If you’re someone that has experience working with computers; which is just about everyone nowadays, then you already know how downright frustrating they can be. When everything works without hiccup, it’s an excellent, memorable experience. However, when things don’t work as they should, that’s when things start to become frustrating and annoying. Even the smallest of symptoms, such as a random restart or system freeze, can be indication of a much more severe problem – which could mean, having to consult the help of a professional.
For this reason, it’s no surprise that an entire industry built around PC support has arisen. However, the reality is, with a little knowhow, you can fix the vast majority of problems you’re likely to face, while working on your system.
Below you will find 7 of the most common PC issues that people are likely to face while using their system. So if you want to know how to properly tackle them, then continue reading.
1. Hard Drive Failure
The failure of your hard disc drive can have grave consequence for your computer. Fortunately, it is possible for you to replace a faulty drive. However, you need to do it as soon as possible, to avoid losing any of your precious data.
When it comes to data loss, essentially you’re prioritising only that data which cannot be replaced – such as personal files, documents etc. Programs and other such tools, usually can be re-downloaded, so they should be of little concern to you.
The first thing you want to do, right now, is start backing up your hard drive. Your hard drive could fail at any moment, and it can happen on both old and new hard drives. The likelihood of your drive failing, is based on a number of factors, such as size, brand, type etc…
All-in-all, you don’t know when you’re drive will fail, so it’s best that you prepare for it.
2. System Constantly Disconnects From Wi-Fi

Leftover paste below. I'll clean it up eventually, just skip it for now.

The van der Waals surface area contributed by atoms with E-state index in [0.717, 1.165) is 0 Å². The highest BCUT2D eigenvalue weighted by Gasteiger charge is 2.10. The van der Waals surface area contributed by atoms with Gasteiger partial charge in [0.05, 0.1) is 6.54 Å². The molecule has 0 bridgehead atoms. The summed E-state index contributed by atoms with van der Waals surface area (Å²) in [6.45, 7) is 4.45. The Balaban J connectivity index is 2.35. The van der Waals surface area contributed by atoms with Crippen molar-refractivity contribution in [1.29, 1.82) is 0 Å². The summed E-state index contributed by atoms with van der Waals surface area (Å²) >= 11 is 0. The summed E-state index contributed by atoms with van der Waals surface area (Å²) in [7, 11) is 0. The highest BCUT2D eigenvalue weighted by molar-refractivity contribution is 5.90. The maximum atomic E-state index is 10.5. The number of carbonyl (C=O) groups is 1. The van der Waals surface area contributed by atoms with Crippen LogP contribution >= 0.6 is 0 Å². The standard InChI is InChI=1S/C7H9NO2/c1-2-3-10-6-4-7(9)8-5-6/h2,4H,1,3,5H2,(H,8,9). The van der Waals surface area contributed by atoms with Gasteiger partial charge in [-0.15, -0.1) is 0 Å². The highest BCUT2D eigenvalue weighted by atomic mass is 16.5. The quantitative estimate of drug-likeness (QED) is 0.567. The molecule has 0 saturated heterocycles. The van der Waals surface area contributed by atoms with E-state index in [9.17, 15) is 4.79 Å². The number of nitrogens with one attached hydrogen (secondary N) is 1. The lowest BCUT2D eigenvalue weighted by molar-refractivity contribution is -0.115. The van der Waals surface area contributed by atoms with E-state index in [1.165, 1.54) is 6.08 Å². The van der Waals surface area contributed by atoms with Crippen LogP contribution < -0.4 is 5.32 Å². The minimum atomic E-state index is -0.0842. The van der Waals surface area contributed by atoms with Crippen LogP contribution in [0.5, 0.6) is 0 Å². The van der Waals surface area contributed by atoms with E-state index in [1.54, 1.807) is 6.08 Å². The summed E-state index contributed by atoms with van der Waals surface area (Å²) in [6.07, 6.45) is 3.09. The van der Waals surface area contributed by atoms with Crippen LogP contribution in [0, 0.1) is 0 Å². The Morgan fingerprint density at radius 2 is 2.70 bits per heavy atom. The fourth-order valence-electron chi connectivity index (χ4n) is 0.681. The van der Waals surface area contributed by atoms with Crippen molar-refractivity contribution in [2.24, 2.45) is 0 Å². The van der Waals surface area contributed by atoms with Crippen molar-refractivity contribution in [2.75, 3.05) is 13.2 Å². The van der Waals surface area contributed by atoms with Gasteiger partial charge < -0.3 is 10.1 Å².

If your system is constantly disconnecting from the net, then this is an issue that could arise from many different things, such as:
- A broken (NIC) network interface card.
- Outdated or corrupted network drivers.
- Internet security software blocking internet access.
To fix this problem, the first thing you’ll want to do is look to update the drivers for your network card. Another trick you can try, is to look at the network adaptor power management settings. You’re operating system can be configured to optimise system power by turning off certain hardware devices, when they’ve been in an idle state for a set period of time. In certain situations, this feature can lead to your connection cutting out.
You can disable this feature by accessing Device Manager. Simple click on the Windows Key + R, then type devmgmt.msc into the Run command box, then click on OK. When Device Manager loads up, click on the > icon beside Network adaptors. Then double-click on your network family controller. This will bring up its Properties applet. From here, click on the Power Management Tab, then un-tick the box for Allow the computer to turn off this device to save power. Lastly, click on OK, and you’re done.
3. Black Screen
If you’ve turned your system on, but the screen remains black, this could be the result of several things. The first thing you’ll want to do is check your connections. Make sure the monitor is properly connected to your graphics card. If the problem occurs on your laptop system, then it’s most likely the result of a broken display. You can purchase a replacement for them, if you think you’re up to installing it yourself.